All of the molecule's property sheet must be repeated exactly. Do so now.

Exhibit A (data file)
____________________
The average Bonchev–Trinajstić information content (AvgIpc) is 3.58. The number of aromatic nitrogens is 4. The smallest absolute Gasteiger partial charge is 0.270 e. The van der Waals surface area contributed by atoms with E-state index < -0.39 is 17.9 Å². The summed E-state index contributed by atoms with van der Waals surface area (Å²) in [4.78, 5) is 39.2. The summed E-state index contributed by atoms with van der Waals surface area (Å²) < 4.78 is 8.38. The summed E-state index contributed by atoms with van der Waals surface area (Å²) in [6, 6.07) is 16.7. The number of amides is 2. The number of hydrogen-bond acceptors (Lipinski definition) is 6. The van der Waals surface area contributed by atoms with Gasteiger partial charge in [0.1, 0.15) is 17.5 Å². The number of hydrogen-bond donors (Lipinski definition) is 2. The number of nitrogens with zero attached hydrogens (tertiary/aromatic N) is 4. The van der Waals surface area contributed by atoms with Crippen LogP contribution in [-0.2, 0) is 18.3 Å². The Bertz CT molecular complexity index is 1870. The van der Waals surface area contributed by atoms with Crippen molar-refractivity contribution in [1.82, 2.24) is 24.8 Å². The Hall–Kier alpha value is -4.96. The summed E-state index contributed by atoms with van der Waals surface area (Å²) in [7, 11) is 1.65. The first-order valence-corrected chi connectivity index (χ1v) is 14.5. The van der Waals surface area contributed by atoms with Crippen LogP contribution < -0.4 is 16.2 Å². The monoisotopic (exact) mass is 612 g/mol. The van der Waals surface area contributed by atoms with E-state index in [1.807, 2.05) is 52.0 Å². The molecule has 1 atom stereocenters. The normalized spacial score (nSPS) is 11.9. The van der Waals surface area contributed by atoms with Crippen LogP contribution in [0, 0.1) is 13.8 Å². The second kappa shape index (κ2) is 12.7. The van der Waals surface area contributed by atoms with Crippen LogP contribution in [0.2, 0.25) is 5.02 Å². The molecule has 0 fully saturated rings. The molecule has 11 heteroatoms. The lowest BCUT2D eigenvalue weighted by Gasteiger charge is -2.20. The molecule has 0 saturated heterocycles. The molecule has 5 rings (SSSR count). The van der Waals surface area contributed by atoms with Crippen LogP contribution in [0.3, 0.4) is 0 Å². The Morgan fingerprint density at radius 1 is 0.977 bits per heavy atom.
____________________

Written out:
The average Bonchev–Trinajstić information content (AvgIpc) is 3.58. The number of aromatic nitrogens is 4. The smallest absolute Gasteiger partial charge is 0.270 e. The van der Waals surface area contributed by atoms with E-state index < -0.39 is 17.9 Å². The summed E-state index contributed by atoms with van der Waals surface area (Å²) in [4.78, 5) is 39.2. The summed E-state index contributed by atoms with van der Waals surface area (Å²) < 4.78 is 8.38. The summed E-state index contributed by atoms with van der Waals surface area (Å²) in [6, 6.07) is 16.7. The number of amides is 2. The number of hydrogen-bond acceptors (Lipinski definition) is 6. The van der Waals surface area contributed by atoms with Gasteiger partial charge in [0.1, 0.15) is 17.5 Å². The number of hydrogen-bond donors (Lipinski definition) is 2. The number of nitrogens with zero attached hydrogens (tertiary/aromatic N) is 4. The van der Waals surface area contributed by atoms with Crippen LogP contribution in [-0.2, 0) is 18.3 Å². The Bertz CT molecular complexity index is 1870. The van der Waals surface area contributed by atoms with Crippen molar-refractivity contribution in [1.82, 2.24) is 24.8 Å². The Hall–Kier alpha value is -4.96. The summed E-state index contributed by atoms with van der Waals surface area (Å²) in [7, 11) is 1.65. The first-order valence-corrected chi connectivity index (χ1v) is 14.5. The van der Waals surface area contributed by atoms with Crippen LogP contribution < -0.4 is 16.2 Å². The monoisotopic (exact) mass is 612 g/mol. The van der Waals surface area contributed by atoms with E-state index in [1.807, 2.05) is 52.0 Å². The molecule has 1 atom stereocenters. The normalized spacial score (nSPS) is 11.9. The van der Waals surface area contributed by atoms with Crippen LogP contribution in [0, 0.1) is 13.8 Å². The second kappa shape index (κ2) is 12.7. The van der Waals surface area contributed by atoms with Crippen LogP contribution in [0.2, 0.25) is 5.02 Å². The molecule has 0 fully saturated rings. The molecule has 11 heteroatoms. The lowest BCUT2D eigenvalue weighted by Gasteiger charge is -2.20. The molecule has 0 saturated heterocycles. The molecule has 5 rings (SSSR count). The van der Waals surface area contributed by atoms with Crippen LogP contribution in [0.3, 0.4) is 0 Å². The Morgan fingerprint density at radius 1 is 0.977 bits per heavy atom.